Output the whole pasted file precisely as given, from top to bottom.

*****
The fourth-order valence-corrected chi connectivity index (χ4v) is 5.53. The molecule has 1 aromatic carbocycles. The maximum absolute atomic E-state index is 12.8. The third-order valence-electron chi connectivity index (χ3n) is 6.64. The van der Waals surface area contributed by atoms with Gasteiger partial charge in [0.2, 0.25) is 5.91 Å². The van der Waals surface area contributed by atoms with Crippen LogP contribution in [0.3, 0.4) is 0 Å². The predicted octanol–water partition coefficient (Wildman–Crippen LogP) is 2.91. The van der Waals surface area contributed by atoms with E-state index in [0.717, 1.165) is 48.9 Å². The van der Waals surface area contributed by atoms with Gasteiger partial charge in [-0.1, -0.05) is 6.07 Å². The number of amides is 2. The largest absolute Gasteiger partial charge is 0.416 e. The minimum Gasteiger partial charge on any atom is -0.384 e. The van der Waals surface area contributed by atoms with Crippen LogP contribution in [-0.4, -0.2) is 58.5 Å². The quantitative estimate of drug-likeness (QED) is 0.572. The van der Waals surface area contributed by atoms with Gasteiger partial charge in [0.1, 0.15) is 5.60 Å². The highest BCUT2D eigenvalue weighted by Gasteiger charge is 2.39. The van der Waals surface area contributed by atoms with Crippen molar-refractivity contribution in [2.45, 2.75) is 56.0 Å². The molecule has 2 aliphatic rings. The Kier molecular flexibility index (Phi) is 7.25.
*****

The fourth-order valence-corrected chi connectivity index (χ4v) is 5.53. The molecule has 1 aromatic carbocycles. The maximum absolute atomic E-state index is 12.8. The third-order valence-electron chi connectivity index (χ3n) is 6.64. The van der Waals surface area contributed by atoms with Gasteiger partial charge in [0.2, 0.25) is 5.91 Å². The van der Waals surface area contributed by atoms with Crippen LogP contribution in [0.3, 0.4) is 0 Å². The predicted octanol–water partition coefficient (Wildman–Crippen LogP) is 2.91. The van der Waals surface area contributed by atoms with E-state index in [0.717, 1.165) is 48.9 Å². The van der Waals surface area contributed by atoms with Gasteiger partial charge in [-0.1, -0.05) is 6.07 Å². The number of amides is 2. The largest absolute Gasteiger partial charge is 0.416 e. The minimum Gasteiger partial charge on any atom is -0.384 e. The van der Waals surface area contributed by atoms with Crippen LogP contribution in [-0.4, -0.2) is 58.5 Å². The quantitative estimate of drug-likeness (QED) is 0.572. The van der Waals surface area contributed by atoms with Gasteiger partial charge in [0.1, 0.15) is 5.60 Å². The highest BCUT2D eigenvalue weighted by Gasteiger charge is 2.39. The van der Waals surface area contributed by atoms with Crippen molar-refractivity contribution in [2.45, 2.75) is 56.0 Å². The molecule has 2 aliphatic rings. The Kier molecular flexibility index (Phi) is 7.25.